I came across an advertisement for a financial institution recently that, sad to say, displayed more wisdom than we usually find today among many people, including many Catholics: “Trust is binary. Either you have it or you don’t.”

A bold statement these days, by anyone. For the politically correct, “binary” distinctions are not only stupid and simplistic but hate-filled – most notably as in “male and female He created them.”  There are even “Catholic” theologians who argue that such binaries are a mere glitch in our brains.

Forget that itinerant Palestinian preacher who said, “let your ‘yes’ be yes and your ‘no’ be no.” We’re much taken just now with gray areas, our superior moral awareness to previous ages, recent changes in public understanding, stylish deliverances of “conscience.”

But that is going to change now, if only because it must. Revelations about the Church leadership in several countries and in the Vatican itself have led us to the point that we wonder whether we can still trust what our own religious leaders say and do. To judge by what I hear from Catholic leaders and lay people, our bishops need to wake up to the sheer magnitude and intensity of the anger out there. Fast.

With few exceptions, they don’t seem to recognize that we may be close to an “inflexion point.” For years, the Catholic Church in America had many and great advantages, not least that ordinary believers – unlike their counterparts in Europe – looked to Church leaders as bulwarks of the true and the good. We admired them for what they did inside the church building, but also outside in the community.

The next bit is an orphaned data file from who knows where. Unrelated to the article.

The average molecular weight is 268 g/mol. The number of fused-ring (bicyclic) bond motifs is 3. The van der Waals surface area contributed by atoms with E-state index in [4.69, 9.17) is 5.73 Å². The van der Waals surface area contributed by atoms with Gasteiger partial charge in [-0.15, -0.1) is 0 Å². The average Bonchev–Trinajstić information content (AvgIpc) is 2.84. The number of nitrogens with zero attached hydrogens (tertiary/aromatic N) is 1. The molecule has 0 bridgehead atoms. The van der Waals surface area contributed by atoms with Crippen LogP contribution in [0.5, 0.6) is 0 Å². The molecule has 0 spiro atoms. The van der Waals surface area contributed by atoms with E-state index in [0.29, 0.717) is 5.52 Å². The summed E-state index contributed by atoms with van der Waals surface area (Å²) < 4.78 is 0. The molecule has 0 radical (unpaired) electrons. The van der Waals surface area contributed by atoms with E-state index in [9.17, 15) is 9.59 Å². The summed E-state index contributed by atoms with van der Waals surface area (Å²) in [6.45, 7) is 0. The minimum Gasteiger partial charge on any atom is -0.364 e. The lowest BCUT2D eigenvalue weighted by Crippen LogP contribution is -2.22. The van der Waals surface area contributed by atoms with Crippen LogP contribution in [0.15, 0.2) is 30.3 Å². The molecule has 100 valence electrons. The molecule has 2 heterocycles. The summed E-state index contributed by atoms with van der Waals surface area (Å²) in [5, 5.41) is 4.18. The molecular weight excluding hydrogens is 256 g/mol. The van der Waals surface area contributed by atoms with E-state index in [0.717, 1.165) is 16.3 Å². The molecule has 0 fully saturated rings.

Trust is binary. Our bishops can no longer assume that they have it. Bishops here may be teetering very close to the point at which the Irish hierarchy lost its credibility, to the immense detriment of marriage, family, and the unborn.

It didn’t have to be this way, and doesn’t have to be going forward. We’ve had sixteen years of what has sometimes been quite harsh treatment of priests accused of sexual abuse. That’s almost two decades, and any bishop who covered up misbehavior by priests under his authority over that period is not only incompetent and culpable, but – with all due respect for the Lord’s anointed – a fool.

When the John Jay Report came out in 2004, it estimated that the number of priest abusers was a little over 4,000 out of more than 100,000 men who had been priests over the relevant period. So about 4 percent.

Was/is the proportion of bishops who mishandled abusers or were themselves malefactors higher? Even so, there’s no way back to basic trust without dealing – sharply, if necessary – with something that will otherwise wreck the innocent along with the guilty.

Part of the reckoning has to speak frankly of the homosexual component of the abuse. Eighty percent of the priestly abuse involved young men, not children. Gay abuse, not pedophilia. Former Cardinal McCarrick engaged in both – and there are good reasons to look at both in future investigations. Pope Francis has rightly urged the Italian bishops not to admit to seminary anyone even suspected of same-sex tendencies.